It is recorded Balboa sank on his knees before the wonder of the landscape before him. I sank down on a fallen tree, weak from the reaction that now followed the intoxication of the idea that had lured me to the summit of this crazy mountain.
For the first time in three days I looked myself over. The thorns had ripped the sleeves out of my clothes, and my bare arms were a mass of scratches and insect bites. The diet of bananas and parrots now found me ill and faint. I’d not enjoyed one dry garment in thirty-six hours. The only thing about me intact was Tommy. He squirmed down from my shoulder, stretched and yawned, as much as to say he’d never seen such an idiot as myself, splashing around in this wet jungle so far from home when there were perfectly good parakeets right at the front door. As I sat on the tree trunk cursing Balboa and all the demented historians who had sent me off on this preposterous expedition, Tommy looked at me rather dolefully. And no wonder – it had begun to rain again!
But rain or no rain, red bugs or no red bugs, I was going to have me my peak in Darien. Obviously Balboa never climbed Mount Piri, history books to the contrary, for it is forty miles from the ocean and thirty from his logical line of march. He had blazed a trail straight across the isthmus to San Miguel Bay. It was into the waters of this bay that he waded, authentic history states that much – to claim the new ocean of the King of Spain. He himself named the bay San Miguel. A range of hills some thousand feet high slopes inland from its shores. From the top of this range the Pacific was revealed to him. Nothing could have ben more evident had I stopped to consider it.
So back down the river I went, still guided by Sam and still accompanied by the cat which I had secured from the Indians in exchange for a shirt with the buttons off and two cans of baked beans.
Reaching the bay again I found the radio station operated by the United States Navy. With this as my headquarters I took a canoe to the inland shores up from which rises Balboa’s ridge, and once more engaged in a battle with the jungle. All of another day and night, still carrying my mascot, Sam and I hacked our way across the savannas that spread between the ridge and the water, and on up the slopes.
It was again at ten o’clock in the morning when we approached the top. Dense foliage hid everything. I climbed a tree – with some difficulty, as I wanted Tommy to share the great moment and insisted on lugging him along – pushed aside a branch, and there was my South Sea at last.
Imagination was turned loose as I rested in my treetop and looked, perhaps the first visitor since Balboa stood nearby, out over the same seascape that he had seen. As if in compensation for his sacrifices, Providence, realizing there was no denying him his ocean, lead him to it at a spot that for concentrated lyrical beauty has few rivals from Alaska to Cape Horn. All his physical wretchedness must have gone away as this glorious sight burst upon his eyes – blue, blue jungles, and the green waters studded with a hundred island jewels. He saw the colors in the bay, the tropic shores, the palms along the line of foam, the painted sky, the battlemented clouds upon the horizon of a great calm sea. It was this beauty and this majesty that silenced the conquistador. In that first enchanted moment he forgot it was discovery.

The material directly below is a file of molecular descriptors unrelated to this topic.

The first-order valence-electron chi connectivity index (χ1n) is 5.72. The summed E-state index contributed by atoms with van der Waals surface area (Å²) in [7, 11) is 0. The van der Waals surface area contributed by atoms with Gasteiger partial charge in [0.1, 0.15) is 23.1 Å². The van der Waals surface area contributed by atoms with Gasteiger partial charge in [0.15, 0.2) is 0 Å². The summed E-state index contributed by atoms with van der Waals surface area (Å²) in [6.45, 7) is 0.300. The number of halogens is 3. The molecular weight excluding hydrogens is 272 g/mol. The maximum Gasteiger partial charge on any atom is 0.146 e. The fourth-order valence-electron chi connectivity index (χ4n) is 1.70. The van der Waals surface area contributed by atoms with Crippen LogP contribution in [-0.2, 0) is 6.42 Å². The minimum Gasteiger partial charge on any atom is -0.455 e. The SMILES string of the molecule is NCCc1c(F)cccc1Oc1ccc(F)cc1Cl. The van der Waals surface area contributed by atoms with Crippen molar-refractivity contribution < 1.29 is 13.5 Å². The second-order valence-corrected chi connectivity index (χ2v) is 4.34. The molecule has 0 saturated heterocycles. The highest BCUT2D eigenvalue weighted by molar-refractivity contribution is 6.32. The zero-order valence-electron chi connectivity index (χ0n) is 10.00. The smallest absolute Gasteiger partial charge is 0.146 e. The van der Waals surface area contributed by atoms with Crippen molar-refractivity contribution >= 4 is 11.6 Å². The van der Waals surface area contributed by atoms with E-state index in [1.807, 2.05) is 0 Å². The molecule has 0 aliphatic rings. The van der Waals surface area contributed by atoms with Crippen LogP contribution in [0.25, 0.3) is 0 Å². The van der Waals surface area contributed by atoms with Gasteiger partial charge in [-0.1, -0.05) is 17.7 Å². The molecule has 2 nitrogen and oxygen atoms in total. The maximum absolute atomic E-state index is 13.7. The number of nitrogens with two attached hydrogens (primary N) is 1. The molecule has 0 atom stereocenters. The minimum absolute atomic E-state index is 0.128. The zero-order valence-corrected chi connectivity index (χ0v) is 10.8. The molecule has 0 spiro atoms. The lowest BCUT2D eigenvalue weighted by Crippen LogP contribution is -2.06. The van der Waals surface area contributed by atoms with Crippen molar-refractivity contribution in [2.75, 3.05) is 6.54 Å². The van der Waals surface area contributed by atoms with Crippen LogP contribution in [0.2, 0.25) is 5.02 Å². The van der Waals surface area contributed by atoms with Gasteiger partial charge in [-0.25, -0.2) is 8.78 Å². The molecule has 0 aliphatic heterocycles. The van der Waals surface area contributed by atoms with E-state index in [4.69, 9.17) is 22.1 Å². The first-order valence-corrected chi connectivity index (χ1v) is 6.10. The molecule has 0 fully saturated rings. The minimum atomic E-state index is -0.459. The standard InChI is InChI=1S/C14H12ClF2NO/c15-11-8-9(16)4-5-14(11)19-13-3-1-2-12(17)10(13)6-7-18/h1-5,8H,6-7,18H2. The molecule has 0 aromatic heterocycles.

Back at the radio station, I found that Lieutenant Hayne Boyden, of the United States Marine Corps Aviation Force, had flown down the hundred miles from Panama City in his seaplane to take me back.
We climbed aboard, the lieutenant and the Thomas cat and I. Then, Balboa’s spirit looking from his peak beheld a miracle that must have made him stare more eagle-eyed than he had ever stared on earth. He saw this gigantic, gleaming bird that had appeared, like the magic thing it was, out of the heavens, rush with a roar across the waters of the bay, take flight, wheel higher and higher, and sail straight for the summit of his ridge.
From within the seaplane Tommy and I glanced down upon the familiar scene. There was the peak below, there the waters of the bay into which the discoverer waded in the name of his king; beyond, the Southern Sea that led on to the Land of Gold.
The thought came to me that the nations given birth by Balboa’s discovery have grown rich and powerful; that ten thousand ships sail upon the waters he added to the map, and yet to this man who through his own magnificent courage gave the world so much, there is, in all the lands of both the Americas, not one monument.
With this fact in mind I looked back at the ridge top as our plane swept out across the great ocean, and pictured a spot, on the backbone of the immortal hill, cleared of jungle, and standing there in heroic size hewn from eternal stone, the indomitable figure of Vasco Nunez de Balboa, staring at the Pacific with eagle eyes, surrounded by his men looking at each other with a wild surmise – silent, upon a peak in Darien.
**Halliburton’s note: It may interest readers to know that Tommy, the ocelot, is now in the Bronx Zoo. I have paid him several visits, but our relations are not what they were. He has reached his full growth and no longer remembers me.